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About Private Loans | Eligibility | How To Apply | Borrowing Limits | Interest Rates | Fees | Getting Your Funds | Suggested Lenders | Federal Direct Graduate PLUS Loans vs. Private Loans | Other Private Loans
Private student loans, also known as alternative education loans, help bridge the gap between the actual cost of your education and the limited amount the government allows you to borrow in its programs. Private loans are offered by private lenders and there are no federal forms to complete.
Some families turn to private education loans when the federal loans don't provide enough money or when they need more flexible repayment options. However, since federal education loans are less expensive than and offer better terms than private student loans, you should exhaust your eligibility for federal student loans before resorting to private student loans.
Many students take out private education loans in order to finance their education. With that, it’s best to get as much information as possible before you begin the process.
DISCLOSURE ON LENDER INFORMATION
Before you and your family begin to explore your loan options, we ask that you read the University's Disclosure Concerning Lenders.
Generally, to be eligible for a private loan you must:
Be a student registered at Columbia University at least part-time
Have a valid U.S. Social Security Number
Be a U.S. citizen or U.S. permanent resident (International students may be eligible for a private loan with a creditworthy U.S. citizen or U.S. permanent resident
Complete a loan application with your lender of choice
Have a U.S. credit record with no bankruptcies, not be in default on any education loan or owe a refund on an education grant, and meet the applicable credit eligibility requirements.There is a co-signer option for some students who do not meet the credit criteria. We encourage you to read the Good Credit section for more information.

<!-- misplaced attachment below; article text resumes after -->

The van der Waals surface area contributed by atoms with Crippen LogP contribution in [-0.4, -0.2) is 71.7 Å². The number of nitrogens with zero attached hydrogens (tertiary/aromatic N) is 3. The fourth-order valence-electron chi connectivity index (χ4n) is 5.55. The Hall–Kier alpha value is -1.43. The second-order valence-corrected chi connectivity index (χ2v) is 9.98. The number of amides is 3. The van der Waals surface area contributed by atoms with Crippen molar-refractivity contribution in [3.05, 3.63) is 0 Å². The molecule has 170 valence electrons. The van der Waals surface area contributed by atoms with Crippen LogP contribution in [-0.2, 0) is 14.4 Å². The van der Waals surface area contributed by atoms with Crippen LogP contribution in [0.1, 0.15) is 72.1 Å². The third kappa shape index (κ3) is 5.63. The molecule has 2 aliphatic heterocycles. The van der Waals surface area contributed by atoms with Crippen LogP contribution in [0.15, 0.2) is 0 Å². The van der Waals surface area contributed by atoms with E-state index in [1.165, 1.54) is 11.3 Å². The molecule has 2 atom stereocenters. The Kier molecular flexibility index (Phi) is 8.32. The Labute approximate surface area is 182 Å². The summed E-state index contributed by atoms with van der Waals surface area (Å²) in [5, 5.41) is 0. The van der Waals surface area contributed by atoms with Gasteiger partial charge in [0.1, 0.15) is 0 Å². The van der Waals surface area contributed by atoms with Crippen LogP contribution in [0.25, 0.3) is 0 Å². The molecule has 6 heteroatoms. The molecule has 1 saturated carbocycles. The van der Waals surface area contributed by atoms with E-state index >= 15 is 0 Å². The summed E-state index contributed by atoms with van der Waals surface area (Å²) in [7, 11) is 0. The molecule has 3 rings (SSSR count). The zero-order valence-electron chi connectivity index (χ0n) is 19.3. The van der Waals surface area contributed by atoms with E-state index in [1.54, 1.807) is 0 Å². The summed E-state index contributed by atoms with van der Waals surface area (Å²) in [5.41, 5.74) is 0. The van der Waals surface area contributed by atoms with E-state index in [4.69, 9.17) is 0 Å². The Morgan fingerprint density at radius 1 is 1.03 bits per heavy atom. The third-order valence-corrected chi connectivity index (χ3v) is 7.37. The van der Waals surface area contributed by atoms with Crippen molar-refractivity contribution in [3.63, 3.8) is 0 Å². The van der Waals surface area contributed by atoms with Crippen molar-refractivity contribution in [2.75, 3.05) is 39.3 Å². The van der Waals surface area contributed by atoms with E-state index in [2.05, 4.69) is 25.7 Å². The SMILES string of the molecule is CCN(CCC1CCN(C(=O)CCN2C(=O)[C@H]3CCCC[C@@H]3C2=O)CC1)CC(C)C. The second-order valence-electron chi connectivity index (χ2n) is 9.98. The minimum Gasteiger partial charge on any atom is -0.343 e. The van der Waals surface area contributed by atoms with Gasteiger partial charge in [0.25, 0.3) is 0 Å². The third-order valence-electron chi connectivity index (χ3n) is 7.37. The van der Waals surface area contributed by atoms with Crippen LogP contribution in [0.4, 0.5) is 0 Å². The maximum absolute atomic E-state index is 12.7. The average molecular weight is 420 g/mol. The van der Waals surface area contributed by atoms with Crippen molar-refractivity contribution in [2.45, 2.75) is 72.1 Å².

You must contact your lender of choice for the application process. Check with your School Financial Aid Office for information about specific deadlines and to see if they require you to submit a copy of the application to their office.
The student budget or Cost of Attendance represents the maximum aid you can be awarded through any combination of scholarships, fellowships, federal and private loans certified through Columbia University for the academic year.
To determine the maximum amount you can borrow in alternative loans, take the student budget and subtract any other financial aid awards, and the balance is the amount you can borrow in an alternative loan.The minimum loan amount is generally $1,000.
PLEASE NOTE: Before applying for private or alternative loans, you should first consider borrowing the full amount for which you are eligible under the Federal Direct Loan program and any institutional loans.
Each lender has its own policy for aggregate loan limits. Please contact them for more information.
The interest rate on a private loan will always be variable or floating. This means that your rate will change every month or quarter depending on your lender. Each lender uses their own pricing models based on either the 3-month LIBOR (London Interbank Offered Rate) or the Prime Rate (as published in the Wall Street Journal) and is based on the strength of your (or your co-signer’s) credit score and history.